It should be no surprise to anyone reading this that we currently live in an ‘outrage culture’ (also known as a ‘call-out culture’). According to that bastion of cultural wisdom, Urban Dictionary, outrage culture is:
“When people play the victim card and bend over backwards to be as offended as possible when they really aren’t. Using hissy fits, political correctness, character assassinations, and a false sense of moral authority, the outrager hopes to gain power and public recognition for their brave act of justice as well as a sense of control over their meaningless existence. Often accompanied by demands for financial compensation for their “pain and suffering””
People are, for lack of a better word, very ‘triggery’. We all have our hobbyhorses and sacred calves which we love to rage over but at the end of the day it’s usually our egos that are seated on the throne. We spend countless hours shaping our public image and cultivating the right temple for our god, the self. And in this climate insults and slights are tantamount to blasphemy.
Today the tactic of taking offense can be used like Mjölnir; you can spin up your outrage and ride it to greater heights on social media and in public opinion or you can use it to call down lightning, vengeance, and outrage in order to smote your enemies.
But while conventional wisdom compels us to wield our outrage hammer at every juncture, true wisdom exhorts us to let it lie.
A key difference between Thor’s Mjölnir, and the outrage hammer is that you don’t have to be worthy to wield the latter. Anyone can play the outrage game. Similarly, anyone can have a slip of the tongue and find themselves on the receiving end of a hammer to the face. Is this really the game we want to play?
True wisdom reminds its hearers that what’s sauce for the goose is sauce for the gander. Take Ecclesiastes 7:21-22 for example:
21 Do not take to heart all the things that people say, lest you hear your servant cursing you. 22 Your heart knows that many times you yourself have cursed others.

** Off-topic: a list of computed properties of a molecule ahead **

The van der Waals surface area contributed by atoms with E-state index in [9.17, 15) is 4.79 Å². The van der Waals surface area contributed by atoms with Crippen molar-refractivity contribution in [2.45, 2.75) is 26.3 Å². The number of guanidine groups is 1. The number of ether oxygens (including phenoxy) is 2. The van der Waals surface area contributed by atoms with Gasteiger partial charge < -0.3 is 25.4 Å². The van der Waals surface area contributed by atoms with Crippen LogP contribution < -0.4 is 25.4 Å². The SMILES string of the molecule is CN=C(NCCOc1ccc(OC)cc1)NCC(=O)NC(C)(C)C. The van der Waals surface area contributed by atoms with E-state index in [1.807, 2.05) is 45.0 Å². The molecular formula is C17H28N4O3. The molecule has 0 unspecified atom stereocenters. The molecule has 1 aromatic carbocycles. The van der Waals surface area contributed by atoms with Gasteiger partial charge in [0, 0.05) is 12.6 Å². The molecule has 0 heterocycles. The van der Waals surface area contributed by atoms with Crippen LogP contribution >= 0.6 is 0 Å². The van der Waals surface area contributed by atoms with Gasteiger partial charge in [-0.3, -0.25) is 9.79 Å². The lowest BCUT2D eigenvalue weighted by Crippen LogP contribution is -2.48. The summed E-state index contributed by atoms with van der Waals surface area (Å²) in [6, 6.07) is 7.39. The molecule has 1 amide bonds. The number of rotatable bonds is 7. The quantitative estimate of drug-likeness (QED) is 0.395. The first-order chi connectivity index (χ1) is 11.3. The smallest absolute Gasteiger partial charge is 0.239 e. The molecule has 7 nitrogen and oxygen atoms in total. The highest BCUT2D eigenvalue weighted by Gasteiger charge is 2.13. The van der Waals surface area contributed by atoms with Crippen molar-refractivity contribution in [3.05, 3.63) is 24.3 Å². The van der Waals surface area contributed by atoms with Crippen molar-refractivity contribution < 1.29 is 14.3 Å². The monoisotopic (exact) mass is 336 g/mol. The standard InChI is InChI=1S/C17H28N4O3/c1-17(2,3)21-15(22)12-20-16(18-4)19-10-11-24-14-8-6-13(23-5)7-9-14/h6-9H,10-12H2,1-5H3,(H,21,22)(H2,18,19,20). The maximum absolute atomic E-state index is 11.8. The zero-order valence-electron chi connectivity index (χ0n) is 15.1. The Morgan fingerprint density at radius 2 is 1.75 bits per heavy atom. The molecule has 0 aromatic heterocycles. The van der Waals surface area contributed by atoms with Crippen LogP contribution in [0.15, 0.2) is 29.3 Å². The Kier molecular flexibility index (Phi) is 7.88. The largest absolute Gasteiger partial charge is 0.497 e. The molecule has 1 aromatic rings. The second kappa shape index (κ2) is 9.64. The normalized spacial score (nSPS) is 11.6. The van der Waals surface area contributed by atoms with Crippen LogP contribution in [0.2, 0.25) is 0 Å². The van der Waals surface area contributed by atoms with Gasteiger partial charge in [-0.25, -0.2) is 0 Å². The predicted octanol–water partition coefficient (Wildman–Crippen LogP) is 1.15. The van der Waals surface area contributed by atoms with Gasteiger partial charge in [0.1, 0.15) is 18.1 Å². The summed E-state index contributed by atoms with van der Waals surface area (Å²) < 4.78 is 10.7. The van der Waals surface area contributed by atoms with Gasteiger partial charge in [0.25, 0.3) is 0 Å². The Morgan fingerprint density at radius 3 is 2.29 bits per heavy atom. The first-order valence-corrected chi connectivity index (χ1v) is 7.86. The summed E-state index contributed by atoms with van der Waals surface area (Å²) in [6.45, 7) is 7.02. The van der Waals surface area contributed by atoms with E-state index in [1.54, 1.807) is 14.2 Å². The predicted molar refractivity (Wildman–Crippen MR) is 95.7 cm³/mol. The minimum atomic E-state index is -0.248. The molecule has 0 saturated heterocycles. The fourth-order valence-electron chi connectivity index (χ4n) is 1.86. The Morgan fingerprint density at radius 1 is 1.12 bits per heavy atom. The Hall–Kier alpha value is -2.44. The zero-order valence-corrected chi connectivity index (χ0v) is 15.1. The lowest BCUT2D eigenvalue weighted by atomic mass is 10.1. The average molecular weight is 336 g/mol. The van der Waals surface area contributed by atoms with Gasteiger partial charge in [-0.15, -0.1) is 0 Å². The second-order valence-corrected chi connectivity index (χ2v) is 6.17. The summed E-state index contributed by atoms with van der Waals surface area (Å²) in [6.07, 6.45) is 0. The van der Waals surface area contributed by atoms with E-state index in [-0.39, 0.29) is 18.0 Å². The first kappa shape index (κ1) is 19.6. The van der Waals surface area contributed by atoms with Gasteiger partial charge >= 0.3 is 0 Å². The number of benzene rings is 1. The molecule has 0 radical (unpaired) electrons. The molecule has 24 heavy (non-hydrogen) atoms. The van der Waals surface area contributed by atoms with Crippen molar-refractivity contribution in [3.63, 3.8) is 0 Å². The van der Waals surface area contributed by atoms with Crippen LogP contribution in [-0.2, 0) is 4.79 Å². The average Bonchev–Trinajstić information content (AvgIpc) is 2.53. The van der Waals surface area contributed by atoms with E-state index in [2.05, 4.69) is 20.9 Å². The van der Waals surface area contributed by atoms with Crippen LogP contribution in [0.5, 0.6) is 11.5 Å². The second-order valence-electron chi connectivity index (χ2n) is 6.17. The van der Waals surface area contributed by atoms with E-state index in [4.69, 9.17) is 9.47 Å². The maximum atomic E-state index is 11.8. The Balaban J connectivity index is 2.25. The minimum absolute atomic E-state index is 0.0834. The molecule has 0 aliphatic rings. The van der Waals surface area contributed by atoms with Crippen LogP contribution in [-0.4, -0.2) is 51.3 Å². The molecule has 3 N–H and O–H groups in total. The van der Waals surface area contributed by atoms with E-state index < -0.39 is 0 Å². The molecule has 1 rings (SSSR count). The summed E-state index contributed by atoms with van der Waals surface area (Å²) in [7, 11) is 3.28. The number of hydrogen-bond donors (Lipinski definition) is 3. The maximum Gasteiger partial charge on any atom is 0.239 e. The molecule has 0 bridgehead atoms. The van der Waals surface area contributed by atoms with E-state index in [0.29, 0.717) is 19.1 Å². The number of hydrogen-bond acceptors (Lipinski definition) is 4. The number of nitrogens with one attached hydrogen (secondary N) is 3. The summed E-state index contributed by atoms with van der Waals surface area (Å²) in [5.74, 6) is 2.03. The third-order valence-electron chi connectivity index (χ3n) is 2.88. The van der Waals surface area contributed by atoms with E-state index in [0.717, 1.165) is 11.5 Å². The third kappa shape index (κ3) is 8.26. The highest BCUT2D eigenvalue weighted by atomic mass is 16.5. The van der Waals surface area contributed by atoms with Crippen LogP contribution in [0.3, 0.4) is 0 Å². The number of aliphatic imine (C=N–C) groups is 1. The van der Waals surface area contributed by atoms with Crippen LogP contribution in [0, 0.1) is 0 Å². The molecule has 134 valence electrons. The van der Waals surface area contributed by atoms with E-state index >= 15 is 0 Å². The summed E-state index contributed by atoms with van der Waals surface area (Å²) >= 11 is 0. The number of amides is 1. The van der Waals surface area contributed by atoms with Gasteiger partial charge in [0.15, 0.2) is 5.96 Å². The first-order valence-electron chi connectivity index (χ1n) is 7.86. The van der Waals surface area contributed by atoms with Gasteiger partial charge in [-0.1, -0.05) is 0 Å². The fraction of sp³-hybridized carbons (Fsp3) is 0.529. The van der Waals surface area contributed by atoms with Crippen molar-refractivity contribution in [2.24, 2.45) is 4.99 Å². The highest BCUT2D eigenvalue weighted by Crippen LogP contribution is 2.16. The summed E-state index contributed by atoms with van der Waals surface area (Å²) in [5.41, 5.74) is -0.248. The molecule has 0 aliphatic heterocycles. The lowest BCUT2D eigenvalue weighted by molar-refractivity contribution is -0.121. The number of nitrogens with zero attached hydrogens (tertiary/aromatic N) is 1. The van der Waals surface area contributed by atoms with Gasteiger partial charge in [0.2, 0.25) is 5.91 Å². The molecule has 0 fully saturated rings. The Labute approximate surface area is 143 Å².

True wisdom tells us not to take ourselves so seriously. Have you never talked smack on someone? Have you always meant every word you’ve said in a moment of anger or jealousy? Of course the answer is no, so don’t take yourself so seriously that you can’t overlook an offense.
As Proverbs 19:11 says:
“Good sense makes one slow to anger,
and it is his glory to overlook an offense.”
Not only is a cool temper in keeping with good sense, but it’s actually a glorious thing to overlook an offense!
But while glory results from the decision to forego your indignation, distain and greater offenses closely follow the opposite decision. Jordan Peterson expounds on this phenomenon in his now famous story about ‘Lunchbucket’. Peterson recounts his time working on a railway line crew in central Saskatchewan as a young man. The crew acted as typical blue collar laborers act- blue collar sense of humor and all. This included the typical teasing and name calling. Peterson says,
“Working men are often extremely funny, in a caustic, biting, insulting manner… they are always harassing each other, partly for amusement, partly to score points in the eternal dominance battle between them, but also partly to see what the other guy will do if he is subjected to social stress. It’s part of the process of character evaluation, as well as camaraderie.”
He goes on to explain that when the teasing goes well it builds trust- the other workers know you can take it and handle stress. It provides some much needed levity in some of the most grueling jobs out there. But, Peterson continues, when it goes wrong, when someone can’t take a joke, things spiral. Enter Lunchbucket. Lunchbucket was a new guy on the crew who carried a fancy lunch bucket while the rest of the crew were brown-paper-baggin’-it. So, naturally, the guys started calling him ‘Lunchbucket’ to mess with him. No big deal, but it worked. “He was not fun to be around, and he couldn’t take a joke. That’s Fatal, on a work crew.” Lunchbucket could have just acknowledged the fact that he looked stupid with his pale, laughed it off and that would have been the end of that. But since he took himself too seriously to entertain a little deprecation, he incurred greater amounts and shortly thereafter he quit.
Peterson argues that there is more to this story that mere bullying. He says, “the harassment that is part of acceptance on a working crew is a test: are you tough, entertaining, competent and reliable? If not, go away. Simple as that. We don’t need to feel sorry for you. We don’t want to put up with your narcissism, and we don’t want to do your work.”
Now, I’m not an apologist for bullying or harassment, lest you’re already getting triggered. All I’m saying (via Jordan Peterson quotes) is that it’s massively beneficial if you can laugh at yourself and it can be detrimental if you can’t or won’t. But laughing at yourself is a hard thing to do when you have an inflated view of yourself. So get over yourself, for your sake and mine.
 Peterson, 12 Rules For Life, 327.
 Peterson, 12 Rules For Life, 328.
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